TRIBUTE PEPPER + ERJINGTIAO CHILI
二荆条 Erjingtiao, the most popular variety of chili in Sichuan, is known for its mild spice but intense fragrance. It doesn’t overwhelm the taste of a dish but instead heightens sensations and awakens the palate to deeper flavors. Its uses are varied and inventive: dry-fried in oil for a scorched-chili flavor; ground up and combined with aromatics to create the canvas for the most fragrant chili oils; and mixed with various other spices to make dozens of Sichuan flavor profiles.
An ancient Chinese spice that has been cultivated in Sichuan for thousands of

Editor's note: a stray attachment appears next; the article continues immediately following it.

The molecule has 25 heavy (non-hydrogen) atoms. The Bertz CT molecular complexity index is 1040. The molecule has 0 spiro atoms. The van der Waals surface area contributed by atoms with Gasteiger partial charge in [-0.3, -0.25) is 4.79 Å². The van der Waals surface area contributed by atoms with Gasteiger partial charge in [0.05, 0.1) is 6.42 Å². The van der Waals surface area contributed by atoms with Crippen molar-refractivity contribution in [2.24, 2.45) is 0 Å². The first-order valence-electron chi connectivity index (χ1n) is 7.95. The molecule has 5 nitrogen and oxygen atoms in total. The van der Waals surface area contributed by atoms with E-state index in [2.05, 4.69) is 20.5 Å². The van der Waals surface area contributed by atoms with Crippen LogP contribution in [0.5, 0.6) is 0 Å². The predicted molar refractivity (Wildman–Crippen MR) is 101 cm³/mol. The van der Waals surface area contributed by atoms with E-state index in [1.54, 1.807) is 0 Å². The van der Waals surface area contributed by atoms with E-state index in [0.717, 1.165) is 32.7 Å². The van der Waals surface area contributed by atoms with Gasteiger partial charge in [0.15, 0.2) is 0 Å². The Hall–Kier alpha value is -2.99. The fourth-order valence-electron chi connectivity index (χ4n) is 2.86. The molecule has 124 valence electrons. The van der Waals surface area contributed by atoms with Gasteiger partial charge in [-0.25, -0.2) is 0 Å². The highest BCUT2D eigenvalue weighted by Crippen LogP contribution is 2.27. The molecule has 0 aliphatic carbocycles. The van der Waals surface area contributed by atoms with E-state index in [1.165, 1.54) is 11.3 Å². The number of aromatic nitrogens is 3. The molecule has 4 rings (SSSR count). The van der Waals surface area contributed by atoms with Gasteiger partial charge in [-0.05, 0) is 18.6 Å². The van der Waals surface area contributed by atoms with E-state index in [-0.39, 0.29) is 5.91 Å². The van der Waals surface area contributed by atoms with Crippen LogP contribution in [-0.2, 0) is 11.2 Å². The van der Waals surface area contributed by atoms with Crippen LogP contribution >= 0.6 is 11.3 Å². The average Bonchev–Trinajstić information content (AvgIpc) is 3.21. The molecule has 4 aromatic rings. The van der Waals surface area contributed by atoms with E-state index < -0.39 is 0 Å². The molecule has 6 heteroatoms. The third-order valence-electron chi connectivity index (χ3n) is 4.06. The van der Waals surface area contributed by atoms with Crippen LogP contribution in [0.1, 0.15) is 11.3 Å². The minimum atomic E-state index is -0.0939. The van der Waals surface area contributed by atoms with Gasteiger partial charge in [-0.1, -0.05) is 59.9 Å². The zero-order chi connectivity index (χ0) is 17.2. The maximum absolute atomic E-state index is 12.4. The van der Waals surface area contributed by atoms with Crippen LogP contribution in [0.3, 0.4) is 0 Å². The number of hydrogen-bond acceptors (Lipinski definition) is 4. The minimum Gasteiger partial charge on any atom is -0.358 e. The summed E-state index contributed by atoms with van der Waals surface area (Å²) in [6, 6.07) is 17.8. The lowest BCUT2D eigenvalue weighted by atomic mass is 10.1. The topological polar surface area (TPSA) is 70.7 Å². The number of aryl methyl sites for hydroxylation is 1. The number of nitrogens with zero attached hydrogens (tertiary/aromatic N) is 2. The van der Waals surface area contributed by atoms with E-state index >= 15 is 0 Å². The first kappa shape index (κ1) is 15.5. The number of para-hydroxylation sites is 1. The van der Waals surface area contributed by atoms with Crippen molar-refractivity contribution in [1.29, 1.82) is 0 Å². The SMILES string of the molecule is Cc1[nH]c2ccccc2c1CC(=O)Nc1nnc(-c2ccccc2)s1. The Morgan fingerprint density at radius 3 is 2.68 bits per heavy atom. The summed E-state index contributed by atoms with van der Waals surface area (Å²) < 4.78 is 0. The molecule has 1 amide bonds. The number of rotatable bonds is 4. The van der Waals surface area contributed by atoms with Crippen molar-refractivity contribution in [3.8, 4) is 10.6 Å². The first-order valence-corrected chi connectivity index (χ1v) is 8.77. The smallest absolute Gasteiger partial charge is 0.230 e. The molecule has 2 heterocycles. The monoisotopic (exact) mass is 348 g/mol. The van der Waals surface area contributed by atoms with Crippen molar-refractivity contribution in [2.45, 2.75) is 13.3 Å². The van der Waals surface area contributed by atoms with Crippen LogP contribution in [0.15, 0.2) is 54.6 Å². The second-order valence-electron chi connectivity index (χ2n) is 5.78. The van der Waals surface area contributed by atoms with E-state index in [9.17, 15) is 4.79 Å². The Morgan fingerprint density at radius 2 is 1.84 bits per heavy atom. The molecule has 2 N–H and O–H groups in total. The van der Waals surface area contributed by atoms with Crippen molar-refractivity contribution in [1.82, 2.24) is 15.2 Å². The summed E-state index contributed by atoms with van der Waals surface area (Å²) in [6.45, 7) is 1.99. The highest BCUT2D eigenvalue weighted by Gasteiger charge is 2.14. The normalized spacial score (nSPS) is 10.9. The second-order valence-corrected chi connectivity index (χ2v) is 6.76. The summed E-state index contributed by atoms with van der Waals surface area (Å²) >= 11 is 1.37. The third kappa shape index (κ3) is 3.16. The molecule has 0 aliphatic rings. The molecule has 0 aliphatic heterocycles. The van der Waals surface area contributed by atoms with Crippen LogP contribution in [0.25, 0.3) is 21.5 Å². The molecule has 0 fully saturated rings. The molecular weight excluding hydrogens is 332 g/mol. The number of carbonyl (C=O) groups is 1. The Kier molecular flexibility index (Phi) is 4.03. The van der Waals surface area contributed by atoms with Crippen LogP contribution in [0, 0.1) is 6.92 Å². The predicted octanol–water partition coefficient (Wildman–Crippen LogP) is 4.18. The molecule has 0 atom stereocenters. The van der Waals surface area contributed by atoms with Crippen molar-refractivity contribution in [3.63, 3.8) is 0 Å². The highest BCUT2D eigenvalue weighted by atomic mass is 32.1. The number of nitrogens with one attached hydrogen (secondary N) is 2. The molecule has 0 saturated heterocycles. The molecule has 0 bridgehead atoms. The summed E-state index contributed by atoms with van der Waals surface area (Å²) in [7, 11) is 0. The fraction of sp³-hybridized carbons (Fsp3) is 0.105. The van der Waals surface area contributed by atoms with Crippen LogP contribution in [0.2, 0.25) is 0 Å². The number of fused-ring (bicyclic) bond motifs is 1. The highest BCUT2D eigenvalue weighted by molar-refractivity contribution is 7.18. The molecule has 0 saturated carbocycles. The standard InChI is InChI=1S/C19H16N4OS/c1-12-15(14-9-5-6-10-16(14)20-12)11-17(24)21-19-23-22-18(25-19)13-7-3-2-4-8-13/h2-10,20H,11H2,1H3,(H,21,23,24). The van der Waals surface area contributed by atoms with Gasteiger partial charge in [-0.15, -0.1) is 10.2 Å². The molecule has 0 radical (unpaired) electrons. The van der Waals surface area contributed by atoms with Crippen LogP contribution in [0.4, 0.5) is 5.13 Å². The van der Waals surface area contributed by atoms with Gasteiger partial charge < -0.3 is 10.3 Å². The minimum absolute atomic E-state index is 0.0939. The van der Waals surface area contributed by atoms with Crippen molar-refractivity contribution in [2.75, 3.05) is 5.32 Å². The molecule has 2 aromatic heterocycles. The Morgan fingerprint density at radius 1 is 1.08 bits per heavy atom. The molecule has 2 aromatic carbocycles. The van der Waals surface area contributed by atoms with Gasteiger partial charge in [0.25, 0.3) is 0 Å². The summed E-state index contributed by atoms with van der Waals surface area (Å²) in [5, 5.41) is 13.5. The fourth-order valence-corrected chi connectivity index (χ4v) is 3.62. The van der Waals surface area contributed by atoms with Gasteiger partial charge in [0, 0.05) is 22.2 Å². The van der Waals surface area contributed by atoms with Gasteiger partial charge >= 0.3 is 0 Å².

years, 花椒 huajiao (Sichuan pepper) is responsible for the cuisine’s famous tongue-tingling sensation. Huajiao is actually the seed of a tree in the citrus family and isn’t related to the common peppercorn. There are dozens of varieties of in China, but the most famous is grown in Qingxi village, along the mountainous Tea Horse Road, an ancient trading route dedicated to the transport of tea and spices from China to the West. The small village produces a variety called 贡椒 gongjiao (tribute pepper), so prized for its many uses that it was offered in tribute to the emperor. Thrown whole into long braises and stews or roasted and ground to top iconic dishes like mapo tofu and twice-cooked pork, just-harvested gongjiao can be transformational.